Marijuana Moratorium?

September 5, 2017:- Should Amherst place a temporary moratorium on marijuana establishments? That is one of the questions before the Select Board’s zoning subcommittee on Wednesday.

Last month, the Amherst Bulletin ran a story on the subject, quoting Economic Development Director Geoff Kravitz, who pointed out that the statewide Cannabis Control Commission will issue regulations that delineate the role of local licensing authorities, but not until next March. That gives very little time for the Town to prepare for the license applications, which will start arriving in April.

To my mind, a temporary moratorium seems like a wise move. What do you think? To vote in my informal poll, just scroll down.

— Peter

P.S.  Here is what I wrote back in 2012, shortly before the statewide vote on medical marijuana:

On November 6, Massachusetts voters are probably going to legalize medical marijuana. Based on the experience of other states, a very likely outcome will be an uptick in marijuana use among high school students.  Another outcome, which the latest science tells us we should expect, is that their IQs will decline as a result.

Here in Amherst, we talk about education out of both sides of the mouth. We expect academic excellence. But at the same time we acquiesce in high-schoolers’ use of euphoriants that permanently reduce IQ levels. In fact, most twelfth-graders in Amherst Regional High School think we do more than acquiesce: Approximately 60% think that our community’s laws and social norms actually favor drug use. We are sending high school students mixed messages at a time when they need and deserve greater clarity.

On the one hand, we all agree that Amherst values education.  It may be a cliché, but people really do move here for the schools. On the other hand, we tolerate (some would say promote) the use of cannabis, largely in the herbal form of marijuana.  If we really want to help our kids get through school and move on to happy, fulfilling lives, one of the most effective steps we can take is to get our stories straight. In order to do that, we need an open, community-wide conversation about our expectations.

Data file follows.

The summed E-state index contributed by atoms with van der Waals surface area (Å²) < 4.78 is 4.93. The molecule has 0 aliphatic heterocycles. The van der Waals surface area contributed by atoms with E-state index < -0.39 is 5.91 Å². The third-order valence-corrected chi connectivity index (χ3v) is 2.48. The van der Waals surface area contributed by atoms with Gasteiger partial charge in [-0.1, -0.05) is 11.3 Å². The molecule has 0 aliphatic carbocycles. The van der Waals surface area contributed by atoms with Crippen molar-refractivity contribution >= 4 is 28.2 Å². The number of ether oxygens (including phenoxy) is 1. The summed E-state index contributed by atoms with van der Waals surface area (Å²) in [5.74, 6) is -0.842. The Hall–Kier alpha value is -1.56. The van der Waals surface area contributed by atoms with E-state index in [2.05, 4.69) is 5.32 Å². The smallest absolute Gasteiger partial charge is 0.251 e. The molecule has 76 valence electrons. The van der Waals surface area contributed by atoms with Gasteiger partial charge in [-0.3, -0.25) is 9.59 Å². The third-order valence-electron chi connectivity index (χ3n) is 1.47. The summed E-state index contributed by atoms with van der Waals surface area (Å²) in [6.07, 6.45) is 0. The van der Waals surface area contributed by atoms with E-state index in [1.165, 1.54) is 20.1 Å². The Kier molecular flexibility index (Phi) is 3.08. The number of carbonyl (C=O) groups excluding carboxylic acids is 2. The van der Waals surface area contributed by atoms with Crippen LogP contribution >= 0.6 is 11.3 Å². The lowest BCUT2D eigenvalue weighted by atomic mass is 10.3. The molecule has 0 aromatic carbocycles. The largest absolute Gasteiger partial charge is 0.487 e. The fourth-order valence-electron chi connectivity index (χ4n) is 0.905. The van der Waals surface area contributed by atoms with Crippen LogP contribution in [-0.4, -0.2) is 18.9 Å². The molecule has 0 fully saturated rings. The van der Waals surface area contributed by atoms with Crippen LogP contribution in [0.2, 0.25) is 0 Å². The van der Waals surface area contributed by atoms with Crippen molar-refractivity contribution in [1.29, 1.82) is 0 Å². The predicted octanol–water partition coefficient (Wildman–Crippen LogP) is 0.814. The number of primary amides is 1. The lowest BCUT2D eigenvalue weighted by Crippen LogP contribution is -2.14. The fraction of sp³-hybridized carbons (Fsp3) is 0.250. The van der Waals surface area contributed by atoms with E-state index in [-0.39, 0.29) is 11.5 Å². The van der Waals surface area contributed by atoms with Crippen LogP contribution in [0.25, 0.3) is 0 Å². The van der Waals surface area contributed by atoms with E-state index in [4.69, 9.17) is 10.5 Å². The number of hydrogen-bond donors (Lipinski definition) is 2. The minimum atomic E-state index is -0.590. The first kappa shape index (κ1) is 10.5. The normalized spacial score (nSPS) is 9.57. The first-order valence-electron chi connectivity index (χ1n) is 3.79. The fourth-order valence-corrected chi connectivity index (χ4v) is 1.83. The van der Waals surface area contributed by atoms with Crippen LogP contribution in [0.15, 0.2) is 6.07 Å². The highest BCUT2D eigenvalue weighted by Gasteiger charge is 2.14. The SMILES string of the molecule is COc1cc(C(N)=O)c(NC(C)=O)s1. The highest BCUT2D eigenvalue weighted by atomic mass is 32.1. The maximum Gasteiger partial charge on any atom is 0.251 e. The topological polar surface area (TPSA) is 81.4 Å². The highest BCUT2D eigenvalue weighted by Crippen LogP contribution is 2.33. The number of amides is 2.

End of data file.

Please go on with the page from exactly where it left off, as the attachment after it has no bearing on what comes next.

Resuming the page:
Incidentally, this article is not a plug for prohibition. As it happens, I support legalizing medicinal marijuana, even knowing that it will probably result in greater marijuana use among high school students. Understanding the likely consequences of my vote means I have a share of the responsibility for fashioning a workable public policy response. That response requires a public conversation, and a starting point would be the survey that the Strategic Planning Initiative for Families and Youth (SPIFFY) conducted in the high school last year.  The survey results show how two of our communal standards – commitment to academic excellence and tolerance for marijuana use – are at odds with each other.

So will marijuana reduce your chances of getting into a good college? Heavy use of cannabis, like heavy use of alcohol, causes lasting damage to the teenage brain. An article in this year’s Proceedings of the National Academy of Sciences, based on a 25-year study, showed that people in their 30s who started using cannabis as adolescents experienced serious neuropsychological impairment.  Memory, attention, and IQ all suffered. And the longer the subjects smoked for, the worse the damage.

While the SPIFFY survey reveals that about 70% of twelfth-graders thought their parents considered marijuana use wrong, almost 60% thought that Amherst’s laws and community norms actually favored drug use. What high school students are hearing from the town as a whole – contrary to what their parents are telling them – is that pot is harmless. But the study that tracked smokers over 25 years points to the opposite conclusion: Smoking marijuana regularly from adolescence onward causes brain damage, with the effects starting during the teens.

This should not come as too much of a surprise, given that we already know the brain undergoes rapid development in the teenage years. What should surprise us, however, is our failure as a community to connect the dots and think through the policy implications of this basic fact: Brain damage can have a negative impact on your SAT scores. If we want students to excel academically, we should not encourage them to smoke pot.

Thanks to the survey, we know what our high-schoolers think we think. They think we think it’s OK to smoke pot. Are they right? They deserve to know one way or the other. With leadership from the School Committee and Select Board, a community conversation about marijuana use could provide our high school students with a clear sense of what we really think.

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